Regional Meeting in New York City: Part I
It is said that someone visiting New York City once
asked a passerby who was walking on the sidewalk: "How do
you get to Carnegie Hall?" "Practice, practice, practice"
was the reply.
not exactly. If you were a member of the Ephemera Society all
you had to do was get to West 57th Street in New York City on
Saturday November 16 and Carnegie Hall and its history were all
yours. Following the success of a regional meeting in Beverly
Hills, California in September, the society scheduled another
one a continent away where Gino Francesconi, Carnegie Hall's archivist,
treated members to a marvelous afternoon program, including his
personal reminiscences about building the archives and a look
at the current archives exhibition.
Carnegie Hall was largely paid for by industrialist
Andrew Carnegie whose wife cemented the cornerstone in place,
using a trowel from Tiffany's. Opening on May 5, 1891, the hall's
first concert featured a performance of Beethoven's Leonore
Overture No. 3 by the Symphony Society and an appearance by
Tchaikovsky, who conducted his Marche Solennelle. Critical reviews
were unanimously positive. One newspaper reported: "Tonight,
the most beautiful Music Hall in the world was consecrated to
the loveliest of the arts. Possession of such a hall is in itself
an incentive for culture."
Over the years such classical music luminaries as
Rachmaninoff, Horowitz, and Van Cliburn have played there. In
1917, as the Russian revolution was transforming his native country,
sixteen year old violinist Jascha Heifetz debuted. The list of
performers continues, including Pablo Casals, Mstislav Rostropovich,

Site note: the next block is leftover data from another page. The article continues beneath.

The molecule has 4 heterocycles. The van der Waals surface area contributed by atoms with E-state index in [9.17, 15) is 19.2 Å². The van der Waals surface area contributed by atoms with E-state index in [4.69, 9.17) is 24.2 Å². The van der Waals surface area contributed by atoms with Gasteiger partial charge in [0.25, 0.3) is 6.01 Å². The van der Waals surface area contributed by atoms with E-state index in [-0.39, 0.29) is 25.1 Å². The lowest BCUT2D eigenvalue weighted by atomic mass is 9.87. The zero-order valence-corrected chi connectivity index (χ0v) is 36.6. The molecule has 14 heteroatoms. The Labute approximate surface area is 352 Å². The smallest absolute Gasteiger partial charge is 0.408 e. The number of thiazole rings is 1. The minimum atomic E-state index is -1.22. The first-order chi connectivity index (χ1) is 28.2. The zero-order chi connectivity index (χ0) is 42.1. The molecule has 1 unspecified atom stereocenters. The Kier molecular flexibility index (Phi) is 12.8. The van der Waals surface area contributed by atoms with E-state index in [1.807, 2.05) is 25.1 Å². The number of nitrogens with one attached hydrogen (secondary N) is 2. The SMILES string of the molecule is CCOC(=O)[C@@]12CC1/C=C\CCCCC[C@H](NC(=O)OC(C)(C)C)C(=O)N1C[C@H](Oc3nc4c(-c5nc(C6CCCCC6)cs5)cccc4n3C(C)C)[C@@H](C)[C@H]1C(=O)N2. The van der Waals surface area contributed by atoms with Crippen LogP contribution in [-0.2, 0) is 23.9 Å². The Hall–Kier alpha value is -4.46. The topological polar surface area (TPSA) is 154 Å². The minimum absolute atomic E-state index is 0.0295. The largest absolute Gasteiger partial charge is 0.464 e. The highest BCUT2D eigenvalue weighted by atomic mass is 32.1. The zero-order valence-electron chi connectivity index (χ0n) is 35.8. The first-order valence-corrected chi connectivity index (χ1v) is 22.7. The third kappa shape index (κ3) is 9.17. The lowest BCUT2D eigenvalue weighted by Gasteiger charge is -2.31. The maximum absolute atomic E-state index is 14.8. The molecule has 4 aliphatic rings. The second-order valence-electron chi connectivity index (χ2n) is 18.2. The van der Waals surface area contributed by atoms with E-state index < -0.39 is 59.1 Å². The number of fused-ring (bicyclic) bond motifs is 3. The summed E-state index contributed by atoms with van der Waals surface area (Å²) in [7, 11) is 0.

and Isaac Stern, who would eventually lead an effort to save Carnegie
Hall from demolition.
But the hall was not only a venue for classical
music. Jazz, folk, and pop also found a welcome home. Count Basie,
Fats Waller, and Louis Armstrong; Woody Guthrie, Pete Seeger,
and Joan Baez; The Beatles, The Rolling Stones, and The Doors-all
were there. Benny Goodman popularized swing at Carnegie Hall,
Groucho Marx made his audience laugh, Leonard Bernstein organized
his famous concerts for children, Winston Churchill lectured about
the Boer War, and Mark Twain and Booker T. Washington took part
in a Lincoln Memorial Meeting at the hall.
Imagine having an archive that recorded these activities
and so much more over the years. Also, imagine that until 1986
there was no archive. As the hall's web site notes: "Since
no central repository for archival material existed prior to that
time, a significant portion of Carnegie Hall's documented history
had been lost, discarded, or otherwise forgotten." Thanks
to Gino's tireless efforts, today the archive consists of 2,500
square feet of documents, including 12,000 programs, again as
many photographs, music manuscripts, architectural drawings, paintings,
2,000 fliers and posters, audio and video recordings, and artifacts.
Of course, much of what is now in the Carnegie Hall archive is
ephemera. The items were created for a specific purpose and then
discarded-transient documents, to be sure-but now they have been
gathered back together where they started out.
Not content just to store Carnegie Hall memorabilia,
Gino has curated regular exhibitions on the hall at the Rose Museum,
funded by the Susan and Elihu Rose Foundation and located on an
upper floor in Carnegie Hall. Since the museum opened to the public
in 1990 there have been ten special shows, including "Remembering
the Art of Marian Anderson," "George and Ira Gershwin,"
"150 Years of the Vienna Philharmonic," and "Gustav
Mahler's Last Years." The museum is free of charge and is
open Thursday through Tuesday, 11:00 AM-4:30 PM, and to concert
patrons in the evening. As well, there is a permanent exhibit
offering a chronological look at hall events, items relating to
the notable individuals who have appeared on stage, and the history
of the building.
Among the items on display for the Ephemera Society
meeting on November 16 were debut fliers for Antonin Dvork, Louis
Armstrong, Thelonious Monk; items about lectures by Richard Byrd
and Robert Peary; records of debates by Samuel Gompers and Clarence
Darrow; memorials for Grover Cleveland and Mark Twain; and several
other items. An online exhibition of Carnegie Hall memorabilia
is located at the hall's web site at http://www.carnegiehall.org.
Gino asks that anyone who has Carnegie Hall related
items be in touch; he would like to hear from you. He is especially
interested in adding to the archives holdings of programs, posters,
photographs, and tenant information.
E. Richard McKinstry